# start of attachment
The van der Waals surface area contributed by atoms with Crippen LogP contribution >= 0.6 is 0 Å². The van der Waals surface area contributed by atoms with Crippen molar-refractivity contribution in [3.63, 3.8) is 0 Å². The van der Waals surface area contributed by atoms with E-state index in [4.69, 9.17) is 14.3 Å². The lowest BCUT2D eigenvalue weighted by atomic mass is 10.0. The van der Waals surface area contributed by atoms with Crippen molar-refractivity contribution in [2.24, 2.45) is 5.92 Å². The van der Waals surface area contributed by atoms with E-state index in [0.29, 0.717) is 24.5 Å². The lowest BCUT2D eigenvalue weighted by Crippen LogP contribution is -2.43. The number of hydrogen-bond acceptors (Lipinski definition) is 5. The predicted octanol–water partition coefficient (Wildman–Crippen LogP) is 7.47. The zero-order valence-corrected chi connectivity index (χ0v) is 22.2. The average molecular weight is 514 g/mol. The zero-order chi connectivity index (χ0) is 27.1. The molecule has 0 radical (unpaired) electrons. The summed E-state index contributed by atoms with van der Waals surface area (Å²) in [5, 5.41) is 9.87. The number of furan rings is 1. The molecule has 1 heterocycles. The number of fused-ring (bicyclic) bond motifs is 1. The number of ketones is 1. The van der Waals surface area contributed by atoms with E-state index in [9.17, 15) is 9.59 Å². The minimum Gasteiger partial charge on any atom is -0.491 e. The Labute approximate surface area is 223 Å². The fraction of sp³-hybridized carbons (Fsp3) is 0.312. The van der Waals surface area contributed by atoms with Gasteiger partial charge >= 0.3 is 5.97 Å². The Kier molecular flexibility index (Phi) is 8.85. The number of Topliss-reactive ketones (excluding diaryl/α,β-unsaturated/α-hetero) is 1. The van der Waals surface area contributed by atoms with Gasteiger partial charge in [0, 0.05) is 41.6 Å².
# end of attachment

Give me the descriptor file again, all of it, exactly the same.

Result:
The van der Waals surface area contributed by atoms with Crippen LogP contribution >= 0.6 is 0 Å². The van der Waals surface area contributed by atoms with Crippen molar-refractivity contribution in [3.63, 3.8) is 0 Å². The van der Waals surface area contributed by atoms with E-state index in [4.69, 9.17) is 14.3 Å². The lowest BCUT2D eigenvalue weighted by atomic mass is 10.0. The van der Waals surface area contributed by atoms with Crippen molar-refractivity contribution in [2.24, 2.45) is 5.92 Å². The van der Waals surface area contributed by atoms with E-state index in [0.29, 0.717) is 24.5 Å². The lowest BCUT2D eigenvalue weighted by Crippen LogP contribution is -2.43. The number of hydrogen-bond acceptors (Lipinski definition) is 5. The predicted octanol–water partition coefficient (Wildman–Crippen LogP) is 7.47. The zero-order valence-corrected chi connectivity index (χ0v) is 22.2. The average molecular weight is 514 g/mol. The zero-order chi connectivity index (χ0) is 27.1. The molecule has 0 radical (unpaired) electrons. The summed E-state index contributed by atoms with van der Waals surface area (Å²) in [5, 5.41) is 9.87. The number of furan rings is 1. The molecule has 1 heterocycles. The number of fused-ring (bicyclic) bond motifs is 1. The number of ketones is 1. The van der Waals surface area contributed by atoms with E-state index in [9.17, 15) is 9.59 Å². The minimum Gasteiger partial charge on any atom is -0.491 e. The Labute approximate surface area is 223 Å². The fraction of sp³-hybridized carbons (Fsp3) is 0.312. The van der Waals surface area contributed by atoms with Gasteiger partial charge >= 0.3 is 5.97 Å². The Kier molecular flexibility index (Phi) is 8.85. The number of Topliss-reactive ketones (excluding diaryl/α,β-unsaturated/α-hetero) is 1. The van der Waals surface area contributed by atoms with Gasteiger partial charge in [0, 0.05) is 41.6 Å².